Many decision-making scenarios in modern life benefit from the decision
support of artificial intelligence algorithms, which focus on a data-driven
philosophy and automated programs or systems. However, crucial decision issues
related to security, fairness, and privacy should consider more human knowledge
and principles to supervise such AI algorithms to reach more proper solutions
and to benefit society more effectively. In this work, we extract
knowledge-based logic that defines risky driving formats learned from public
transportation accident datasets, which haven’t been analyzed in detail to the
best of our knowledge. More importantly, this knowledge is critical for
recognizing traffic hazards and could supervise and improve AI models in
safety-critical systems. Then we use automated verification methods to verify
the robustness of such logic. More specifically, we gather 72 accident datasets
from and organize them by state. Further, we train Decision Tree and
XGBoost models on each state’s dataset, deriving accident judgment logic.
Finally, we deploy robustness verification on these tree-based models under
multiple parameter combinations.

AI Algorithms and Decision-Making

In today’s society, artificial intelligence (AI) algorithms have become an integral part of decision-making processes. These algorithms, driven by data and automation, provide decision support in a wide range of scenarios. However, it is crucial to consider the multidisciplinary nature of decision issues and incorporate human knowledge and principles to ensure the security, fairness, and privacy of these decisions.

This article presents a unique approach to decision-making by combining AI algorithms with human knowledge. The authors focus on the specific domain of risky driving formats learned from public transportation accident datasets. This domain has not been extensively analyzed, making it an ideal candidate for extracting valuable knowledge to improve AI models.

Integrating Human Knowledge into AI Algorithms

By extracting logic from accident datasets, the authors aim to identify risky driving formats that can contribute to recognizing traffic hazards. This knowledge-based approach serves as a critical supervisory mechanism for AI models in safety-critical systems. By infusing human expertise into the decision-making process, the authors aim to enhance the effectiveness of AI algorithms in benefiting society.

Furthermore, the article introduces automated verification methods to ensure the robustness of the extracted logic. This verification process is conducted on Decision Tree and XGBoost models trained on each state’s accident dataset. By deploying robustness verification under multiple parameter combinations, the authors seek to validate the reliability and accuracy of their findings.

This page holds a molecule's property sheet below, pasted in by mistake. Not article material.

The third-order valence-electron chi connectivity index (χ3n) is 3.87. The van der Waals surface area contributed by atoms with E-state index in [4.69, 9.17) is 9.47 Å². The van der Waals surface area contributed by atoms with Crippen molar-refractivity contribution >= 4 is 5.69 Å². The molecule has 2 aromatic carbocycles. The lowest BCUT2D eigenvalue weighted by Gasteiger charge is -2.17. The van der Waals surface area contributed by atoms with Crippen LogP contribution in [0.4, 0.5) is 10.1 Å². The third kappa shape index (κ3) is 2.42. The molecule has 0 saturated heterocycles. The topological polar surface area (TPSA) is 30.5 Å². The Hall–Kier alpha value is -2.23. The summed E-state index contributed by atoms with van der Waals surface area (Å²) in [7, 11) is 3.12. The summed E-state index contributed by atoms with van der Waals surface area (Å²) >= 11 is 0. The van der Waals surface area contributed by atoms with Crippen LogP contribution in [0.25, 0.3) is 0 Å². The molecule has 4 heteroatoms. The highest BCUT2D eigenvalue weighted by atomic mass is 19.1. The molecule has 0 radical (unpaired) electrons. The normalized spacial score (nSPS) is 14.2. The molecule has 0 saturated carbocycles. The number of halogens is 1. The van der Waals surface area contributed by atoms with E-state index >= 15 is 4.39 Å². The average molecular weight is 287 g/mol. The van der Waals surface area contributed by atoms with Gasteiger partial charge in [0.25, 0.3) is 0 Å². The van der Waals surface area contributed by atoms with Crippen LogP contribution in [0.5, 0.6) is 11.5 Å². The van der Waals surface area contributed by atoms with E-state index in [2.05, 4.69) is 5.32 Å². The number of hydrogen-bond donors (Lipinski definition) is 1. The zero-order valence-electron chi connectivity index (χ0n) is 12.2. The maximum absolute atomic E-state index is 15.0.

Implications and Future Directions

The multidisciplinary nature of this research becomes evident through the integration of various components. The combination of AI algorithms, public transportation accident datasets, human knowledge, and automated verification methods creates a comprehensive framework for addressing crucial decision issues pertaining to safety and risk assessment.

This work has significant implications for improving the performance of AI models in safety-critical domains. The incorporation of human knowledge adds an additional layer of supervision, ensuring the fairness and privacy of decisions. Moreover, the robustness verification process strengthens the reliability of the extracted logic, enabling more accurate hazard recognition.

As for future directions, this research could serve as a foundation for developing advanced AI algorithms that adapt and learn from continuously updated accident datasets. Additionally, exploring the integration of other relevant datasets, such as traffic congestion or road infrastructure, could further enhance decision support systems. The possibilities for incorporating multi-disciplinary concepts are vast, and continued research in this area could shape the future of decision-making in various domains.


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